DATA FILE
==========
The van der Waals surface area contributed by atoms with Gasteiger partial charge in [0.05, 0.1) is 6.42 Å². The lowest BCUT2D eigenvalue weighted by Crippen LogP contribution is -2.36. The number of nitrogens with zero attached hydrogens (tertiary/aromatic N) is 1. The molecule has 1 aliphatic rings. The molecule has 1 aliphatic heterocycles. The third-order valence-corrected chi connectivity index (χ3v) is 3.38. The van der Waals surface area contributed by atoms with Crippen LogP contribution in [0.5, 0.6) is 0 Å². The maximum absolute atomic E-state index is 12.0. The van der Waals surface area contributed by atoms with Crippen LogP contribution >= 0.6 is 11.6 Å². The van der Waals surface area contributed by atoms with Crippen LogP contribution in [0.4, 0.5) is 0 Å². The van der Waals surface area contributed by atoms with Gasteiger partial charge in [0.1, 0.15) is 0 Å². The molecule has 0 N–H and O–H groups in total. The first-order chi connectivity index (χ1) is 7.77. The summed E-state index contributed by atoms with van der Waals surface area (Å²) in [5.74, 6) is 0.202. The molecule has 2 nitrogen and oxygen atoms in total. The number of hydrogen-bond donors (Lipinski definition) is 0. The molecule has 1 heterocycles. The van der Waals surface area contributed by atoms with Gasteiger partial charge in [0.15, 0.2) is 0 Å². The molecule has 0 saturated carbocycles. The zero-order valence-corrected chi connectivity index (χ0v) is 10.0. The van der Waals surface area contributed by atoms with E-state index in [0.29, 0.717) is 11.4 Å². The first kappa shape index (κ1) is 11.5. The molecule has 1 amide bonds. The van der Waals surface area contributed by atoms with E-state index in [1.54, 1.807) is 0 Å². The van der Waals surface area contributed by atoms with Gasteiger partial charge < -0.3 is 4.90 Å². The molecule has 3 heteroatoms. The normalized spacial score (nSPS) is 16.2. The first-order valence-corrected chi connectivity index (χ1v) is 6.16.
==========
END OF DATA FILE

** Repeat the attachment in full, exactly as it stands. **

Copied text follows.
The van der Waals surface area contributed by atoms with Gasteiger partial charge in [0.05, 0.1) is 6.42 Å². The lowest BCUT2D eigenvalue weighted by Crippen LogP contribution is -2.36. The number of nitrogens with zero attached hydrogens (tertiary/aromatic N) is 1. The molecule has 1 aliphatic rings. The molecule has 1 aliphatic heterocycles. The third-order valence-corrected chi connectivity index (χ3v) is 3.38. The van der Waals surface area contributed by atoms with Crippen LogP contribution in [0.5, 0.6) is 0 Å². The maximum absolute atomic E-state index is 12.0. The van der Waals surface area contributed by atoms with Crippen LogP contribution >= 0.6 is 11.6 Å². The van der Waals surface area contributed by atoms with Crippen LogP contribution in [0.4, 0.5) is 0 Å². The van der Waals surface area contributed by atoms with Gasteiger partial charge in [0.1, 0.15) is 0 Å². The molecule has 0 N–H and O–H groups in total. The first-order chi connectivity index (χ1) is 7.77. The summed E-state index contributed by atoms with van der Waals surface area (Å²) in [5.74, 6) is 0.202. The molecule has 2 nitrogen and oxygen atoms in total. The number of hydrogen-bond donors (Lipinski definition) is 0. The molecule has 1 heterocycles. The van der Waals surface area contributed by atoms with Gasteiger partial charge in [0.15, 0.2) is 0 Å². The molecule has 0 saturated carbocycles. The zero-order valence-corrected chi connectivity index (χ0v) is 10.0. The van der Waals surface area contributed by atoms with E-state index in [0.29, 0.717) is 11.4 Å². The first kappa shape index (κ1) is 11.5. The molecule has 1 amide bonds. The van der Waals surface area contributed by atoms with E-state index in [1.54, 1.807) is 0 Å². The van der Waals surface area contributed by atoms with Gasteiger partial charge < -0.3 is 4.90 Å². The molecule has 3 heteroatoms. The normalized spacial score (nSPS) is 16.2. The first-order valence-corrected chi connectivity index (χ1v) is 6.16.